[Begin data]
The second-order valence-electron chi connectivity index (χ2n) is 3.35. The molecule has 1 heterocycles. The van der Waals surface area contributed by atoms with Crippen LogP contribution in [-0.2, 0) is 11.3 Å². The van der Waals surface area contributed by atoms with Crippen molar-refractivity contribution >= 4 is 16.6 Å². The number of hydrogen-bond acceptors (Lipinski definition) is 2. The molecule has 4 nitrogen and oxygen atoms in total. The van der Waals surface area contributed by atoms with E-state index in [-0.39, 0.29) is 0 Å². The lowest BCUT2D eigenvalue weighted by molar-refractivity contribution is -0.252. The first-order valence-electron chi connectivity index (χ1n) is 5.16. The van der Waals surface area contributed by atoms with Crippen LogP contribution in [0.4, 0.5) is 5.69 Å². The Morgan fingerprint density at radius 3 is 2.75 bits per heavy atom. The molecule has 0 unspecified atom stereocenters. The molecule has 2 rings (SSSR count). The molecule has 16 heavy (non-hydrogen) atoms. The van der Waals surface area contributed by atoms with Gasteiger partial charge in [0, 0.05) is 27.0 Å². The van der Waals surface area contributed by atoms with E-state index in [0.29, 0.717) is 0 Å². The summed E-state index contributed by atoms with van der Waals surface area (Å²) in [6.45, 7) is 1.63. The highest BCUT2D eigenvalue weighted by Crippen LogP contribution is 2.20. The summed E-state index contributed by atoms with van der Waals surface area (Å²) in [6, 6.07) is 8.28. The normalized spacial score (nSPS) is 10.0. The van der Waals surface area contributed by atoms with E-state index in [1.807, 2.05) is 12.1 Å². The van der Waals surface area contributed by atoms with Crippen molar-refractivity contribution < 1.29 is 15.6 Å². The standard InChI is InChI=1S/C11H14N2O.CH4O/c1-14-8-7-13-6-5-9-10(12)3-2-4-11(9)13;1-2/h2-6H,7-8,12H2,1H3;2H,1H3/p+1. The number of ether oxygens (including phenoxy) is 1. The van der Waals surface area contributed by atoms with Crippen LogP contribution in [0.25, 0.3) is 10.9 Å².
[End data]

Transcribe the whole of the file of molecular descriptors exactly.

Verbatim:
The second-order valence-electron chi connectivity index (χ2n) is 3.35. The molecule has 1 heterocycles. The van der Waals surface area contributed by atoms with Crippen LogP contribution in [-0.2, 0) is 11.3 Å². The van der Waals surface area contributed by atoms with Crippen molar-refractivity contribution >= 4 is 16.6 Å². The number of hydrogen-bond acceptors (Lipinski definition) is 2. The molecule has 4 nitrogen and oxygen atoms in total. The van der Waals surface area contributed by atoms with E-state index in [-0.39, 0.29) is 0 Å². The lowest BCUT2D eigenvalue weighted by molar-refractivity contribution is -0.252. The first-order valence-electron chi connectivity index (χ1n) is 5.16. The van der Waals surface area contributed by atoms with Crippen LogP contribution in [0.4, 0.5) is 5.69 Å². The Morgan fingerprint density at radius 3 is 2.75 bits per heavy atom. The molecule has 0 unspecified atom stereocenters. The molecule has 2 rings (SSSR count). The molecule has 16 heavy (non-hydrogen) atoms. The van der Waals surface area contributed by atoms with Gasteiger partial charge in [0, 0.05) is 27.0 Å². The van der Waals surface area contributed by atoms with E-state index in [0.29, 0.717) is 0 Å². The summed E-state index contributed by atoms with van der Waals surface area (Å²) in [6.45, 7) is 1.63. The highest BCUT2D eigenvalue weighted by Crippen LogP contribution is 2.20. The summed E-state index contributed by atoms with van der Waals surface area (Å²) in [6, 6.07) is 8.28. The normalized spacial score (nSPS) is 10.0. The van der Waals surface area contributed by atoms with E-state index in [1.807, 2.05) is 12.1 Å². The van der Waals surface area contributed by atoms with Crippen molar-refractivity contribution < 1.29 is 15.6 Å². The standard InChI is InChI=1S/C11H14N2O.CH4O/c1-14-8-7-13-6-5-9-10(12)3-2-4-11(9)13;1-2/h2-6H,7-8,12H2,1H3;2H,1H3/p+1. The number of ether oxygens (including phenoxy) is 1. The van der Waals surface area contributed by atoms with Crippen LogP contribution in [0.25, 0.3) is 10.9 Å².